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Thursday March 14 | Session 17:15 - 18:15 (20 min)
De Brakke Grond | Grote Zaal


Quinsy Gario (Curaçao/St. Maarten/the Netherlands), is a graduate of the Master Artistic Research from the Royal Academy of Art The Hague and has a background in media studies and gender and postcolonial studies. His work focuses on decolonial remembering and disruption. His most well known work ‘Zwarte Piet Is Racisme’ critiqued the general knowledge surrounding the racist Dutch practice of Black Pete.
He won the Royal Academy Master Thesis Prize 2017, the Black Excellence Award 2016, the Amsterdam Fringe Festival Silver Award 2015, the Dutch Caribbean Pearls Community Pearl Award 2014 and the Hollandse Nieuwe 12 Theatermakers Prize 2011. He is a member of the pan-African artist collective State of L3, a 2017/2018 BAK fellow and Humanity In Action Senior Fellow.
On May 30th 1969 the employees of a Shell subcontractor, Wescar, on the island of Curaçao organized a strike. The highly skilled and educated black employees of Wescar were doing the same work as their white Dutch expat counterparts, but were paid one third of the wages. As the strike grew larger that morning it was no longer about a labour dispute but about respect and dignity as some of the works would shout. It became an uprising where police took the lives of two men and one of the leaders of the strike was shot. Among other things catholic church archives were set ablaze and the Dutch military were called in to quash the rebellion. Glenda Martinus' late older brother Rogilio , like many that day, came home that day with a crate of a whiskey.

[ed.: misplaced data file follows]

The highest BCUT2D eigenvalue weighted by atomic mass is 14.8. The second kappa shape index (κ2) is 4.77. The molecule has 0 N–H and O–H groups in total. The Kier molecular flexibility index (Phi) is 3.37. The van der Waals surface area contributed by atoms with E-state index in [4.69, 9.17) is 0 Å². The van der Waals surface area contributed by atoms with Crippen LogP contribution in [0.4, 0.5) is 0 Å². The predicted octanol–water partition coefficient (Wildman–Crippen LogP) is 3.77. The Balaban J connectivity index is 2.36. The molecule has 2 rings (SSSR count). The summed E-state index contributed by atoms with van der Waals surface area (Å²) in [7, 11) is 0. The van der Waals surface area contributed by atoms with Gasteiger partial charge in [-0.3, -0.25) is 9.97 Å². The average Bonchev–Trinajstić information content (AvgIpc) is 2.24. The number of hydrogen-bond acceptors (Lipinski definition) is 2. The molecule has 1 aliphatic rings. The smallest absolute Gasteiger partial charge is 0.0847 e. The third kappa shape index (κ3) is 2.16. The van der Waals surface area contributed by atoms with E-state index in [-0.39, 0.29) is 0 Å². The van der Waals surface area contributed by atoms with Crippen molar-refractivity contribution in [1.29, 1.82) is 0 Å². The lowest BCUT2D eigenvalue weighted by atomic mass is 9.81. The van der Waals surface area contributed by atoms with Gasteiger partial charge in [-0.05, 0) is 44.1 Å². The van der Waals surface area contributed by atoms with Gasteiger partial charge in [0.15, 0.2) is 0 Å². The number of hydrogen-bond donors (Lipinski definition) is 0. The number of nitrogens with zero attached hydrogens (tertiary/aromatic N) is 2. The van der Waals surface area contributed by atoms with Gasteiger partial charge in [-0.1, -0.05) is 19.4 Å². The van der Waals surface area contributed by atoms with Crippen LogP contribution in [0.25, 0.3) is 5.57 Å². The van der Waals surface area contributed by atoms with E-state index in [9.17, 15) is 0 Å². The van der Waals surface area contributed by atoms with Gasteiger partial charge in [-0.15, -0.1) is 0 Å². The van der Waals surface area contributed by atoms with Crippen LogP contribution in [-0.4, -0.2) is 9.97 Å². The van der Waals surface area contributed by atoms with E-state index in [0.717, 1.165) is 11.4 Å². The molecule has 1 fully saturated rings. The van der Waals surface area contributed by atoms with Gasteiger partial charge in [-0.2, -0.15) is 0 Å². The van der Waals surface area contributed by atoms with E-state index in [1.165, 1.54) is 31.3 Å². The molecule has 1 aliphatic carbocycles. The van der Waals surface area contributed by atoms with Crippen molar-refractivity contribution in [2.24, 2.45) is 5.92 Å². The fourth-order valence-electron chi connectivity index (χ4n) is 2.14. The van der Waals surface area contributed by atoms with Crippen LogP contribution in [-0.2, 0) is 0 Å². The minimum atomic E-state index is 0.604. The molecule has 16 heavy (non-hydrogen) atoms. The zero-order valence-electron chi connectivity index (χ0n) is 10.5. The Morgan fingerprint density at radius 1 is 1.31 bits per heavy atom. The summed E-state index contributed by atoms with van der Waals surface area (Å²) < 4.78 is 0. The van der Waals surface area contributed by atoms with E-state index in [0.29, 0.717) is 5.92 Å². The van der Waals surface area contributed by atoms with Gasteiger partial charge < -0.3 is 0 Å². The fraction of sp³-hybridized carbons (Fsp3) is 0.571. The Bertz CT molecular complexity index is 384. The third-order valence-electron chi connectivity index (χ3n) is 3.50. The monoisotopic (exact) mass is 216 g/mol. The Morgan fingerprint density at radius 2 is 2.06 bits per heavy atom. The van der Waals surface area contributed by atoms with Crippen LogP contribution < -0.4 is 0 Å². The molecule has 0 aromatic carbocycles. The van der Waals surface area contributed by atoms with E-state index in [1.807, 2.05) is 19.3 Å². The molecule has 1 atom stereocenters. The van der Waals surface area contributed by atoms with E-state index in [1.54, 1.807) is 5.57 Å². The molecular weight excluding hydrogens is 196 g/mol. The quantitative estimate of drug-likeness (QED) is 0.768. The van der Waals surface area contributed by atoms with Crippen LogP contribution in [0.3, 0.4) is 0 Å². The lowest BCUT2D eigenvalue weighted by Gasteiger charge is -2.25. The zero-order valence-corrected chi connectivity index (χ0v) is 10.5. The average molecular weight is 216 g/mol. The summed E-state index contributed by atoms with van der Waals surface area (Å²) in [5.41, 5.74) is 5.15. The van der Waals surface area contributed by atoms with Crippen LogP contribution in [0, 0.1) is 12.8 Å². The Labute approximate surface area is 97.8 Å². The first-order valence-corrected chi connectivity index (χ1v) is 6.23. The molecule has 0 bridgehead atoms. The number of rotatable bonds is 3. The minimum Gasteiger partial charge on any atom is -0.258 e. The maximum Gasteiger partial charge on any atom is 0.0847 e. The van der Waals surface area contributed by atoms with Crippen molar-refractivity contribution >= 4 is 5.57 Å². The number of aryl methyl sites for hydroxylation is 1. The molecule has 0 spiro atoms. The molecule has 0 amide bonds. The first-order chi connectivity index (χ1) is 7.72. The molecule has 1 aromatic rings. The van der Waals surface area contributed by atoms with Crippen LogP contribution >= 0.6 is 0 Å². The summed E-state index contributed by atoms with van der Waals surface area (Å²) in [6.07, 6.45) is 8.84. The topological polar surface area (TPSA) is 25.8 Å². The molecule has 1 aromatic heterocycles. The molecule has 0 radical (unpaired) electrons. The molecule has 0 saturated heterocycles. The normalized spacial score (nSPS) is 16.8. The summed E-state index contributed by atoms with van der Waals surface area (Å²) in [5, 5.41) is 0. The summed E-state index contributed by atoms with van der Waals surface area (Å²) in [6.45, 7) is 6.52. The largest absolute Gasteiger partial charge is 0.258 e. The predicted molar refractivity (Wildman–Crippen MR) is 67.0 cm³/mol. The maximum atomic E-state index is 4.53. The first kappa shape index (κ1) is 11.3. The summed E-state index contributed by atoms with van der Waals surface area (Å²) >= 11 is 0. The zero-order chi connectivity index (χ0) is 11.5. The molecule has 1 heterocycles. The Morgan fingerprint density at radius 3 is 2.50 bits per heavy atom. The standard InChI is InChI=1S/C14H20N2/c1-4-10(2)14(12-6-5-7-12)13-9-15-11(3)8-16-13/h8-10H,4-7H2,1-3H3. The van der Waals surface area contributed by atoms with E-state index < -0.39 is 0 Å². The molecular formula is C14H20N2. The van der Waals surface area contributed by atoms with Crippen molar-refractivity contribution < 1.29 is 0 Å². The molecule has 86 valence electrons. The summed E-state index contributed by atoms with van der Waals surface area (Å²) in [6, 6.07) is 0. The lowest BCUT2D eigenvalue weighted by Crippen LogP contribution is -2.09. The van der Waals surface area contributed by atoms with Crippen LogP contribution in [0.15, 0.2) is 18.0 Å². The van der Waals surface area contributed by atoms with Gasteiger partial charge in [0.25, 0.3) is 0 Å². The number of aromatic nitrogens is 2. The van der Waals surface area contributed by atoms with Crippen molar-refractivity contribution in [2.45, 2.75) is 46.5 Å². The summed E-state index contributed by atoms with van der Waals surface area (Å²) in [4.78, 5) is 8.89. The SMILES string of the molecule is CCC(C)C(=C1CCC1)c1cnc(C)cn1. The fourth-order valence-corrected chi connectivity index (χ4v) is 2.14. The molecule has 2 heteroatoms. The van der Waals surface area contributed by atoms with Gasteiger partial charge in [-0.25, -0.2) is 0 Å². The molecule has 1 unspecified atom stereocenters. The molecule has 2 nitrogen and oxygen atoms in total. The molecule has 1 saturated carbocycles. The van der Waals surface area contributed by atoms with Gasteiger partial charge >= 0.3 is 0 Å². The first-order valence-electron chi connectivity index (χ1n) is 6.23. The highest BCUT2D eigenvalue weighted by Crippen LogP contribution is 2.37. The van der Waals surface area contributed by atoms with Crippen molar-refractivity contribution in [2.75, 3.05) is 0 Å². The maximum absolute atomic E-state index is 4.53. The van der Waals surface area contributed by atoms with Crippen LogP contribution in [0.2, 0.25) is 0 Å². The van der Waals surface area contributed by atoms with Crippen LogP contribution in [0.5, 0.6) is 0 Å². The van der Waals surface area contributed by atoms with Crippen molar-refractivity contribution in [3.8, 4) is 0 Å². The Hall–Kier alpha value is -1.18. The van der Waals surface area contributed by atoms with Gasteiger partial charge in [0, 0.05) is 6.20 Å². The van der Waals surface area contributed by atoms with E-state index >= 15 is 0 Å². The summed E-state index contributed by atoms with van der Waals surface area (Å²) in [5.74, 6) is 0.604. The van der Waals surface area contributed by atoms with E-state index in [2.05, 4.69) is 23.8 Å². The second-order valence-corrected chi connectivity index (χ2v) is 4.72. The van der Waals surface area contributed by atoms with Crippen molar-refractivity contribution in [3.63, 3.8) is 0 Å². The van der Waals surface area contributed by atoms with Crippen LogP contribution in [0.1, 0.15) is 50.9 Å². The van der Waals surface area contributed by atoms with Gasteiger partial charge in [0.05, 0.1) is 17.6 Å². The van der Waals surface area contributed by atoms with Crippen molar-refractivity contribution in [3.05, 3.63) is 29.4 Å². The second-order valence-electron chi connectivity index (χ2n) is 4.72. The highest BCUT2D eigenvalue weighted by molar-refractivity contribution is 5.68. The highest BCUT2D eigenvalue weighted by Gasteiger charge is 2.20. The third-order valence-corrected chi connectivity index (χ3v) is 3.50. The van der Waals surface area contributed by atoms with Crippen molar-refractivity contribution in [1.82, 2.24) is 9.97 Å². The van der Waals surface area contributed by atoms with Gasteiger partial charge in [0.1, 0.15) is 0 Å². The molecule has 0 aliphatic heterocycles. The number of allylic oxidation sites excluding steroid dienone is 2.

In the lecture performance Glenda Martinus and her son Quinsy Gario will dive into this historical event on its fiftieth anniversary. Through storytelling, performance poetry and mock up of the route that they marches walked Martinus and Gario present an investigation into labour disruption, anti-colonial sentiment in the Caribbean and environmental activism.

Glenda Martinus (Curaçao), is a graduate of Alida de Jongschool. She has a background in information technology and women's labour rights in the Caribbean. She is poet, singer, potter, glass sculptor, painter and new media artist. She ran a pottery workshop on Curaçao in the 1980's and in the 1970's travelled the caribbean for Caribbean union network. In her work she tackles themes that run from women empowerment to nature appreciation and historical remembering. The past decade she has among other things subversively used Microsoft Word to draw images and present stories beyond words. In 2010 she won the innovation award for her work at the Chianciano Art Biennale. Her work has been shown in St. Maarten, Curaçao, The Netherlands, Denmark and Great Britain.
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